Rick decided we should also see Palouse Falls back here in Washington. We'd been to the Palouse area for a springtime photo outing, to shoot the rolling patchwork fields but didn't see the falls. Well, when we looked at the map it turns out the falls are nowhere near the rest of the Palouse area, there's about 50 miles between them. Having our tenting gear with us and on the hot side of the state we decided that would be our night to tent. Then I saw that there was camping available right there at the falls!

So as we started getting near the falls we began to look for a place to eat. There were only a few "towns" on the map and they all indicated they were the same basic size town (less than 2500). The first was Connell. It had 3 restaurants but not quite what we were looking for. So we moved on to Kahlotus. This ain't a town! and the map shows a lake - there's no lake either! OK, on to Washtucna. Um...the roads were all torn up and they were putting in sidewalks. But all the businesses were closed and even looked empty. So we drove back to a Frank's tavern we saw on our way in. The lady owning it met us outside an explained that they were renovating. She suggested we try a marina just past the falls we were planning to visit.

The marina at Lyons Ferry on the Snake river was open and exactly what we were looking for! They had beer and sandwiches and we could even eat outside! Our beer du jour was a peach hefeweisen from a local brewery and used local grown peaches! Yum!

After our perfect dinner we headed back to the falls to pick a camping spot. We checked things out and it looked like all the sites were taken when we found the handicapped spot open to anyone after 6 PM. OK! It was a gravel spot and right next to the potty and water spigot. Not the greatest. Oh well, we're right here at the falls. So we set up camp real fast and ran to the falls and got some evening shots which were perfect for getting the smooth flowing water look! Camp was overall OK but reminded us just why we prefer to throw a tent out off a lonely dirt road, all by ourselves. I took advantage of the dark environment and attempted a star trails shot. It wasn't stellar but my best attempt so far. The bright light at the left is a bunch of people wandering around out in the desert with flashlights.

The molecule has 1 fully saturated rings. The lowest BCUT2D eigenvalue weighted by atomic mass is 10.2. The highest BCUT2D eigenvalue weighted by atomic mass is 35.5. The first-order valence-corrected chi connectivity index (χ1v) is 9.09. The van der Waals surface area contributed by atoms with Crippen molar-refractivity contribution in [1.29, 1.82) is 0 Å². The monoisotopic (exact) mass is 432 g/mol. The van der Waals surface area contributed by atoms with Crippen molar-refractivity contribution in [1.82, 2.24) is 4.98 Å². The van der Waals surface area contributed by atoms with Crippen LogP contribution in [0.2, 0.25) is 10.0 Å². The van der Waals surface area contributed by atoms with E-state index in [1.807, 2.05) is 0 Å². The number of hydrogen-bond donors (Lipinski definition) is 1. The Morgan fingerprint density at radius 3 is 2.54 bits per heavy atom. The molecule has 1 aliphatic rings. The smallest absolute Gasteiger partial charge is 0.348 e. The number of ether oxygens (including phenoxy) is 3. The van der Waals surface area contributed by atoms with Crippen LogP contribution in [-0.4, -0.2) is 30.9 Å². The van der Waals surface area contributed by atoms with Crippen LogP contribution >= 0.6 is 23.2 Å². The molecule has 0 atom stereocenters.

We tried a few more shots the next morning but the sun was too intense and the waterfall is in a hole in the shade, they didn't turn out great. While we meandered around the area we spotted a marmot and a bunny. We quickly broke camp and headed back to the restaurant we passed up in Connell the night before. After breakfast we pretty much headed straight home and accumulated a total of 950 miles on this road trip.

It was a great adventure! Next up - - Kauai with my daughter!

‹---teeny tiny bus

About Me

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After 2 unsuccessful marriages I spent 12 years as a divorcee, only to fall prey to another man's wiles. We had a fun 5 years together and then he decided he wanted more freedom so once again I'm single.

So I'm freshly divorced at 57 and have 5 great kids and now 7 grandkids. My kids are still a major part of my life but I'm busy helping my aging parents on Kauai.

I've lived in California, Hawaii and Oklahoma before finally settling here in Washington. I love Washington and come back to visit family, friends and take care of my garden often but will be temporarily a resident of Kauai.

I've moved 30 times in my life (no, my parents weren't in the service, at least not since I was about 2) and finally planted roots when I got my little house that I've owned since '91.

My family are Jehovah's Witnesses, I've been one since '72.